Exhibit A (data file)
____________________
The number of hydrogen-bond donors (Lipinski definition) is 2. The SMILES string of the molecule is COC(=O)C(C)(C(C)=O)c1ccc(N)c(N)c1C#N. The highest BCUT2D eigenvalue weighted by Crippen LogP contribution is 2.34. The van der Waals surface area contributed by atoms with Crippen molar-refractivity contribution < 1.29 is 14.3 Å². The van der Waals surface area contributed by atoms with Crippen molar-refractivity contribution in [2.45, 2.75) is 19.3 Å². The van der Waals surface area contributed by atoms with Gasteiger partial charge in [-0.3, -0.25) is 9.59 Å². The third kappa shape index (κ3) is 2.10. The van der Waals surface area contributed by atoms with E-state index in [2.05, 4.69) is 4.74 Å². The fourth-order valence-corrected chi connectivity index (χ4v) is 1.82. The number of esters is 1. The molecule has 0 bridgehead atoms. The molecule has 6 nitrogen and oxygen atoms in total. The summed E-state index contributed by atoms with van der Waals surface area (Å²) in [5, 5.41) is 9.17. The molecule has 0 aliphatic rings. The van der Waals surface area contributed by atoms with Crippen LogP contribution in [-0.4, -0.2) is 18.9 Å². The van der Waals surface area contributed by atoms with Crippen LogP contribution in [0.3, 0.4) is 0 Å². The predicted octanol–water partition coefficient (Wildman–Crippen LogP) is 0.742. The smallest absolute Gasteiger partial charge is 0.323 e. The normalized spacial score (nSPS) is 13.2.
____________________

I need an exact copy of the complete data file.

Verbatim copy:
The number of hydrogen-bond donors (Lipinski definition) is 2. The SMILES string of the molecule is COC(=O)C(C)(C(C)=O)c1ccc(N)c(N)c1C#N. The highest BCUT2D eigenvalue weighted by Crippen LogP contribution is 2.34. The van der Waals surface area contributed by atoms with Crippen molar-refractivity contribution < 1.29 is 14.3 Å². The van der Waals surface area contributed by atoms with Crippen molar-refractivity contribution in [2.45, 2.75) is 19.3 Å². The van der Waals surface area contributed by atoms with Gasteiger partial charge in [-0.3, -0.25) is 9.59 Å². The third kappa shape index (κ3) is 2.10. The van der Waals surface area contributed by atoms with E-state index in [2.05, 4.69) is 4.74 Å². The fourth-order valence-corrected chi connectivity index (χ4v) is 1.82. The number of esters is 1. The molecule has 0 bridgehead atoms. The molecule has 6 nitrogen and oxygen atoms in total. The summed E-state index contributed by atoms with van der Waals surface area (Å²) in [5, 5.41) is 9.17. The molecule has 0 aliphatic rings. The van der Waals surface area contributed by atoms with Crippen LogP contribution in [-0.4, -0.2) is 18.9 Å². The van der Waals surface area contributed by atoms with Crippen LogP contribution in [0.3, 0.4) is 0 Å². The predicted octanol–water partition coefficient (Wildman–Crippen LogP) is 0.742. The smallest absolute Gasteiger partial charge is 0.323 e. The normalized spacial score (nSPS) is 13.2.